Palladino: For Giants, JPP Is Next Big Thing
‘From the Pressbox’
By Ernie Palladino
» More Ernie Palladino Columns
Ernie is the author of “Lombardi and Landry.” He’ll be covering football throughout the season.
In case you haven’t been paying attention to the Giants defense — and it’s easy to push it to the back burner if only to save an attack of agita these past weeks — their second-year defensive end is stacking up as the next big thing.
The rise of Jason Pierre-Paul into one of the league’s most feared pass rushers and all-around players stands as one of the few bright lights to a defense that gives up yards by the acre and fourth-quarter points like nobody’s business. And that could come into big play these final three games against Washington, the Jets and Dallas.
With Osi Umenyiora still on the mend and only iffy for Sunday’s game after sitting out Wednesday’s practice with his nagging ankle and knee injuries, JPP has more than adequately filled that gap. In fact, he’s taken it by the neck, shaken it around, and claimed that position his own through his actions.
What might have been a real headache for Tom Coughlin once Umenyiora comes back has turned into a no-brainer. Pierre-Paul obviously gives the Giants the best chance to win in that particular spot. Contrary to what some over-anxious, breathless commentators have intimated, JPP is certainly not as good as Lawrence Taylor yet. He’s got a lot of years and a lot of consistency of greatness to achieve that lofty goal.
But it is sufficient that his long reach, exhibited by his blocked last-second field goal against Dallas that preserved last week’s NFC East-controlling victory, and quick thinking honed in the classroom by one of the most inquisitive minds on the team, has turned him into a handful despite double teams and the league’s varied, top-flight left tackles.
Not only that, but Coughlin absolutely loves this week’s NFL Defensive Player of the Week.
“He sure brings energy,“ Coughlin said at his press conference Wednesday. “He brings positiveness. He brings solid, solid play. He brings an attitude. He loves the game.”
That’s big praise for a 6-foot-5, 278-pound kid who was really a basketball player until he hit the University of South Florida.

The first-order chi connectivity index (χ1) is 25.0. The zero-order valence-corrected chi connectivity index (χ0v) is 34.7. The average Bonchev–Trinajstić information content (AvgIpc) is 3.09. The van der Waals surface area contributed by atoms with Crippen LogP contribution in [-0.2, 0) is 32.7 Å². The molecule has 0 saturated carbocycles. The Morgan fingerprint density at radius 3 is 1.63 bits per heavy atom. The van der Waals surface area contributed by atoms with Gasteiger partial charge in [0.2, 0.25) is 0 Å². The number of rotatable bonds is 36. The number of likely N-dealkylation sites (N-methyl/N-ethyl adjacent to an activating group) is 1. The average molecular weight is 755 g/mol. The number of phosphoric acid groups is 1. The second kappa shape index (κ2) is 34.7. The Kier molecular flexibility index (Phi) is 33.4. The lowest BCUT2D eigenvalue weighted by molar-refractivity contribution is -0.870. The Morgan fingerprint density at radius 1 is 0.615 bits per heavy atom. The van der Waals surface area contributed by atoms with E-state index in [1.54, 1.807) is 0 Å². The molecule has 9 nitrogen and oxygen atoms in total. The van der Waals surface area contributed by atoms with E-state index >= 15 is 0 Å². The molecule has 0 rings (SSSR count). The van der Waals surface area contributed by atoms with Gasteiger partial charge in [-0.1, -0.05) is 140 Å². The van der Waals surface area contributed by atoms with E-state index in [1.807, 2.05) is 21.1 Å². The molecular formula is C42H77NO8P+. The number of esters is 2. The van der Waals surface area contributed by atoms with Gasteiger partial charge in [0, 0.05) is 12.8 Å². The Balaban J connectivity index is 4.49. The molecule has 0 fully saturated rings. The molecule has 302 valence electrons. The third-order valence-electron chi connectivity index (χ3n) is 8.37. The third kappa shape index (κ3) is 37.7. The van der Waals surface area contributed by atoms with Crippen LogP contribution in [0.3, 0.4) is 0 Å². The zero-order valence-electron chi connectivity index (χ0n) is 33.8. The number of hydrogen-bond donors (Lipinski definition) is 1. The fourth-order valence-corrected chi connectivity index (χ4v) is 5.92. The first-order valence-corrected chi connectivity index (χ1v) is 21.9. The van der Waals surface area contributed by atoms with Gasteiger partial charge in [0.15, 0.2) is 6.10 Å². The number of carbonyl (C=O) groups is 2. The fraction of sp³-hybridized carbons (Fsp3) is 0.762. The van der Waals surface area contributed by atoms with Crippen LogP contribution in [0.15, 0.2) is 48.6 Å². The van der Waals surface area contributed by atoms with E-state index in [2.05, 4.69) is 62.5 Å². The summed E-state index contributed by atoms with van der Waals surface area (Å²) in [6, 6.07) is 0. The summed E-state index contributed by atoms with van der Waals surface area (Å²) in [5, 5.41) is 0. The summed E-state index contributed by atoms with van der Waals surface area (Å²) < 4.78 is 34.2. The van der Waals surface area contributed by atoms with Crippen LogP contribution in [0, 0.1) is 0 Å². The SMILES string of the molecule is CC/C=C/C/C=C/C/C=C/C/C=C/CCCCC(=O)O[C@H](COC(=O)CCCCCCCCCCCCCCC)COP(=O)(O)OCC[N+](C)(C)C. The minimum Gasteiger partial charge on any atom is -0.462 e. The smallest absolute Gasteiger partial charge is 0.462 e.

But the accolades aren’t confined to the Timex Performance Center. Redskins coach Mike Shanahan has to worry about protecting his inconsistent quarterback Rex Grossman. So he’ll have to account for JPP.
“He’s really talented and you can see that when he first came into the league,” Shanahan said. “He’s a lot more comfortable with the defense and his responsibilities, and you can tell that just by watching his strengths grow. He just reacts so much quicker than he did as a young player. You can see the talent is coming on.”
Tony Romo and the Cowboys could tell you a lot about that from JPP’s career game last week, an eight-tackle, two-sack, one fumble affair that saw him create an opening-drive safety, chase Felix Jones downfield to minimize what could have been a meaty completion, and win the game with a blocked field goal.
That block, by the way, had tongues wagging that he should have won the NFC Special Teams Player of the Week award, too.
The 7-6 Giants have many defensive problems. The secondary leaks like a sieve as cornerbacks and safeties leave receivers wide open. The run defense is poor.
Justin Tuck’s nagging injuries have turned him into a non-factor. The linebackers are now anchored in the middle by Chase Blackburn, a gritty guy the Giants cut after last season, and manned on the weak side by Michael Boley, who is still getting over a hamstring strain.
The numbers aren’t encouraging. But Pierre-Paul’s performance gives hope to the entire unit.
As long as he’s on the field, Coughlin and defensive coordinator Perry Fewell at least don’t have to worry about one position.
The other 10?
Maybe that’s a story for another day.
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